Google and Microsoft Warn Investors That AI Could Cause Legal & Ethical Problems
Photo Credit: The logo of Google is seen on a screen. In the background there is the logo of Alphabet. Alphabet is the mother company of Google. It has a revenue of 117 billion dollars. (Photo by Alexander Pohl/NurPhoto via Getty Images)

Google and Microsoft Warn Investors That AI Could Cause Legal & Ethical Problems

As the advancement of artificial intelligence poses questions around the potential for bias, increased surveillance, and a myriad of other issues, big tech companies are beginning to take note. Both Google and Microsoft have now warned investors that AI could cause problems.

Last week, Alphabet, Google’s parent company, reported $39.3 billion in revenue during its last quarter, a 22 percent increase from a year earlier. Google’s CEO Sundar Picahi gave some credit to Google’s machine learning technology saying, “AI is helping us drive our mission forward at a scale we couldn’t imagine.”

However, for the first time, the tech giant is now warning investors that the same AI technology they’re pumping millions of dollars into could pose legal and ethical trouble.

Companies are required to file annual reports every year, updating investors on what’s working and what carries risks. In Alphabet’s latest annual report, the company’s “Risk Factor” section noted products and services using AI or machine learning “can raise new or exacerbate existing ethical, technological, legal, and other challenges.”

The report went on to say AI may “negatively affect our bands and demand for our products and services and adversely affect our revenues and operating results.”

Google’s sudden warning echoes one given by Microsoft in its annual report last August. Microsoft wrote “AI algorithms may be flawed” and “if we enable or offer AI solutions that are controversial because of their impact on human rights, privacy, or employment, or other social issues, we may experience brand or reputational harm.”

The timing of these new warnings may seem odd, as both companies have worked with AI for years and even faced backlash before. Back in 2015, users noticed Google’s photo service started mistaking Black people for gorillas. The company’s solution was to stop Google Photos from ever labeling any image as a gorilla, chimpanzee, or monkey, including pictures of actual primates. In 2016, Microsoft launched it’s Tay chatbot on Twitter. In less than a day, it began tweeting “Hitler was right” among other things, as reported by Vox.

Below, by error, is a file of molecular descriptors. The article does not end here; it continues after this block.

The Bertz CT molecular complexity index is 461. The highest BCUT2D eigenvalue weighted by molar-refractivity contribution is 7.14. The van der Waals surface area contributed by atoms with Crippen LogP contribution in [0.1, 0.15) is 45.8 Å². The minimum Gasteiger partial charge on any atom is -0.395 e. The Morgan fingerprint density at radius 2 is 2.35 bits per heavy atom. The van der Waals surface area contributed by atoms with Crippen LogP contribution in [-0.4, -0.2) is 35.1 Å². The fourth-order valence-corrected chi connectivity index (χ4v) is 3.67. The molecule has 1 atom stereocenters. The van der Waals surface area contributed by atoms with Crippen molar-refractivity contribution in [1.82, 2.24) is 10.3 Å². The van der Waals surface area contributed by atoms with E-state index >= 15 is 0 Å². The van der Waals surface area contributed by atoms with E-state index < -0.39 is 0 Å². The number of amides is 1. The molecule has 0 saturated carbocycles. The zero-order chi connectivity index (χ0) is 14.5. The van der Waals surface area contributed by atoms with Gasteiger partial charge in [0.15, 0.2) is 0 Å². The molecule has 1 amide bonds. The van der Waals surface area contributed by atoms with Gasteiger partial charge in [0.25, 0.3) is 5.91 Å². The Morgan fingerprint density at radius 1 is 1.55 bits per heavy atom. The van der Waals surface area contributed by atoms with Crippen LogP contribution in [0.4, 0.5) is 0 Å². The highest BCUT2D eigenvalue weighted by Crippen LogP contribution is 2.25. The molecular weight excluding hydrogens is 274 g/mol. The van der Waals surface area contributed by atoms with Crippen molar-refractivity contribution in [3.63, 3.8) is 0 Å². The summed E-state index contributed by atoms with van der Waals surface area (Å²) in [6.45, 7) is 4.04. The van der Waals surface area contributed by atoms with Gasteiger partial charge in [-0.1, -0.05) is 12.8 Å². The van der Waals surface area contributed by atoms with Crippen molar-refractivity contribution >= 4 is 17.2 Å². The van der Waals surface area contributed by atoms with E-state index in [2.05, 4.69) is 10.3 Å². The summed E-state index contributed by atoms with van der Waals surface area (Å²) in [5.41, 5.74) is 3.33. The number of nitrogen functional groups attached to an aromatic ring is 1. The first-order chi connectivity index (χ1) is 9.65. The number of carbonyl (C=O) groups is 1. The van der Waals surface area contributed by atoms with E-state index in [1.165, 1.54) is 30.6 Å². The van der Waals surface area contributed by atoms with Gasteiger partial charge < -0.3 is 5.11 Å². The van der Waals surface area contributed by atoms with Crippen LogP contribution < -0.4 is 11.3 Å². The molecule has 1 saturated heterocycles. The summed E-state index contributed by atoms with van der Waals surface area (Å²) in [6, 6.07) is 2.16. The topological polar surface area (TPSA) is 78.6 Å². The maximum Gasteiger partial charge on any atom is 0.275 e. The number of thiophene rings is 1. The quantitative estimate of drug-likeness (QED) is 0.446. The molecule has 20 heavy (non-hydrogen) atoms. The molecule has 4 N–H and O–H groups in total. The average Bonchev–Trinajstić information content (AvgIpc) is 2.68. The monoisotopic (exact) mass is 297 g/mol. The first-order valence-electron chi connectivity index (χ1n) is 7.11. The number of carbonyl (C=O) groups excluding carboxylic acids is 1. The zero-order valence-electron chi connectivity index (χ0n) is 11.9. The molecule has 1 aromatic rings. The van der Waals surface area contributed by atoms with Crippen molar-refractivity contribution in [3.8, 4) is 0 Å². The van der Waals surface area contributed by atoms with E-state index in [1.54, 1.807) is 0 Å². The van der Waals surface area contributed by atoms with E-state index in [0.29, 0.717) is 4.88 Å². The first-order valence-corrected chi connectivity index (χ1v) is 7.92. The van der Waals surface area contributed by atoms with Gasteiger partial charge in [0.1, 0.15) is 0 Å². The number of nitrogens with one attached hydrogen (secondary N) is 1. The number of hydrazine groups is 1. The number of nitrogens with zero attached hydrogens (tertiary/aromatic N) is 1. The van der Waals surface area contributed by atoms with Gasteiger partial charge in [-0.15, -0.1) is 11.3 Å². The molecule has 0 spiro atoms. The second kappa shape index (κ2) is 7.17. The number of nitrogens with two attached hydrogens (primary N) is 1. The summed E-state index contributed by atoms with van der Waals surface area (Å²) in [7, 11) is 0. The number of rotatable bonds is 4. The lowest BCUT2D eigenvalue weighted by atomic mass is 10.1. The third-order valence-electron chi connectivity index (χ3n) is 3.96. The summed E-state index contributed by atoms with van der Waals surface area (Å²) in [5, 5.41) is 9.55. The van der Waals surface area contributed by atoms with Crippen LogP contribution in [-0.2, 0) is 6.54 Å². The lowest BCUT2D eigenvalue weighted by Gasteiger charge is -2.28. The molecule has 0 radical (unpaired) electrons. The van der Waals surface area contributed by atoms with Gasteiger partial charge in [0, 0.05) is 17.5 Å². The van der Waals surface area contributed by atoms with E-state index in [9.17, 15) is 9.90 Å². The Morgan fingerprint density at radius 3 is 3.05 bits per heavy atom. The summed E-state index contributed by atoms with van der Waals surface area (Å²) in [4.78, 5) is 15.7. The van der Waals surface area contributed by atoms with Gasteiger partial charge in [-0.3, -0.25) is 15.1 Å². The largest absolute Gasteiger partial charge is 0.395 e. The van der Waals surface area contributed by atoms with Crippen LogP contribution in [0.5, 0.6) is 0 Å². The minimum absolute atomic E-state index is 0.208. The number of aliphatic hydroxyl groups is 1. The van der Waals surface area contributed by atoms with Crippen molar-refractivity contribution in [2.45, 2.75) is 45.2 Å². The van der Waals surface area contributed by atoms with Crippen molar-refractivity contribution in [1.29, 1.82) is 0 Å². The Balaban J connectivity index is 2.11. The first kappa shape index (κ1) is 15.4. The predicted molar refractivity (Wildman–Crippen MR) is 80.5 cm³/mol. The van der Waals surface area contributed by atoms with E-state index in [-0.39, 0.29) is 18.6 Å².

However, public awareness around AI and its potential consequences have dramatically increased, especially as tech companies begin to offer AI services to government agencies. For example, in June of 2018, Google employees forced the company out of a Pentagon contract applying AI to drone surveillance footage.

About 4,000 Google employees created a petition demanding “a clear policy stating that neither Google nor its contractors will ever build warfare technology,” as reported by The New York Times.

Google and Microsoft are not the only tech companies whose AI pose risks. Amazon’s facial recognition software, Rekognition, famously can’t recognize Black people.  Plus, Facebook was fined after the Cambridge Analytical scandal revealed the company failed to safeguard users’ information.

Neither Amazon nor Facebook has made moves to formally warn their investors of problems AI may cause. In fact, Amazon’s annual report filed earlier this year included a section titled “Government Regulation Is Evolving and Unfavorable Changes Could Harm Our Business.”

Amazon wrote, “It is not clear how existing laws governing issues such as property ownership, libel, data protection, and personal privacy apply to the Internet, e-commerce, digital content, web services, and artificial intelligence technologies and services.”

The company’s report directly contradicts Amazon’s Thursday blog post calling for Congress to develop legislation around facial recognition technology. Amazon’s actions suggest a focus on AI profit over ethical use, especially after noting the company only called for legislation after it already marketed and sold Rekognition to law enforcement.

In addition to warning their investors, Microsoft and Google have taken other steps. Microsoft argued for regulation of facial recognition technology before Amazon’s blog post and Google has started engaging policy makers and academics about AI governance.

AI has the potential to be very useful, but it’s not free from bias and can have a detrimental impact. Tech does have a social responsibility, especially if AI software may only exacerbate or introduce entirely new societal problems.